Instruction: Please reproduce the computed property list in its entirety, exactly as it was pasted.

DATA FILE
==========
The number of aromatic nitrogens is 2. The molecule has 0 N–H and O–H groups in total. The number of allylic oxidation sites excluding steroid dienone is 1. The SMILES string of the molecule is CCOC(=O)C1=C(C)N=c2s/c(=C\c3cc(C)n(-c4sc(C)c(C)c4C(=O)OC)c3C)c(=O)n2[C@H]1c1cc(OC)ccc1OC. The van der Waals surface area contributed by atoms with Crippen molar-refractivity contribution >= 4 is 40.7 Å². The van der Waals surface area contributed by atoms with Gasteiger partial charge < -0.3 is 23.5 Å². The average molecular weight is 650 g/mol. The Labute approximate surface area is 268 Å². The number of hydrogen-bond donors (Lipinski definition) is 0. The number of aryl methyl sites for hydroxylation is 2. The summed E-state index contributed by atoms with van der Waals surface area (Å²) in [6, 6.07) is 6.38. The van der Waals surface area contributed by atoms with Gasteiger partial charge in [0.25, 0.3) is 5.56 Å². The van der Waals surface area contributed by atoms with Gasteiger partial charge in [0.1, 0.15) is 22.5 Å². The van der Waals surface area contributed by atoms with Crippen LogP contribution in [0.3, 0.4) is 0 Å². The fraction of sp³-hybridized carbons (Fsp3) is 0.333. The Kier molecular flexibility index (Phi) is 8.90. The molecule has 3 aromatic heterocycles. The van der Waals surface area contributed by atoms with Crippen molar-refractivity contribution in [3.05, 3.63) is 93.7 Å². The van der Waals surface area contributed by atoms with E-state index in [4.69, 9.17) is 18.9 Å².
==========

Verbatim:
The number of aromatic nitrogens is 2. The molecule has 0 N–H and O–H groups in total. The number of allylic oxidation sites excluding steroid dienone is 1. The SMILES string of the molecule is CCOC(=O)C1=C(C)N=c2s/c(=C\c3cc(C)n(-c4sc(C)c(C)c4C(=O)OC)c3C)c(=O)n2[C@H]1c1cc(OC)ccc1OC. The van der Waals surface area contributed by atoms with Crippen molar-refractivity contribution >= 4 is 40.7 Å². The van der Waals surface area contributed by atoms with Gasteiger partial charge < -0.3 is 23.5 Å². The average molecular weight is 650 g/mol. The Labute approximate surface area is 268 Å². The number of hydrogen-bond donors (Lipinski definition) is 0. The number of aryl methyl sites for hydroxylation is 2. The summed E-state index contributed by atoms with van der Waals surface area (Å²) in [6, 6.07) is 6.38. The van der Waals surface area contributed by atoms with Gasteiger partial charge in [0.25, 0.3) is 5.56 Å². The van der Waals surface area contributed by atoms with Gasteiger partial charge in [0.1, 0.15) is 22.5 Å². The van der Waals surface area contributed by atoms with Crippen LogP contribution in [0.3, 0.4) is 0 Å². The fraction of sp³-hybridized carbons (Fsp3) is 0.333. The Kier molecular flexibility index (Phi) is 8.90. The molecule has 3 aromatic heterocycles. The van der Waals surface area contributed by atoms with Crippen molar-refractivity contribution in [3.05, 3.63) is 93.7 Å². The van der Waals surface area contributed by atoms with E-state index in [4.69, 9.17) is 18.9 Å².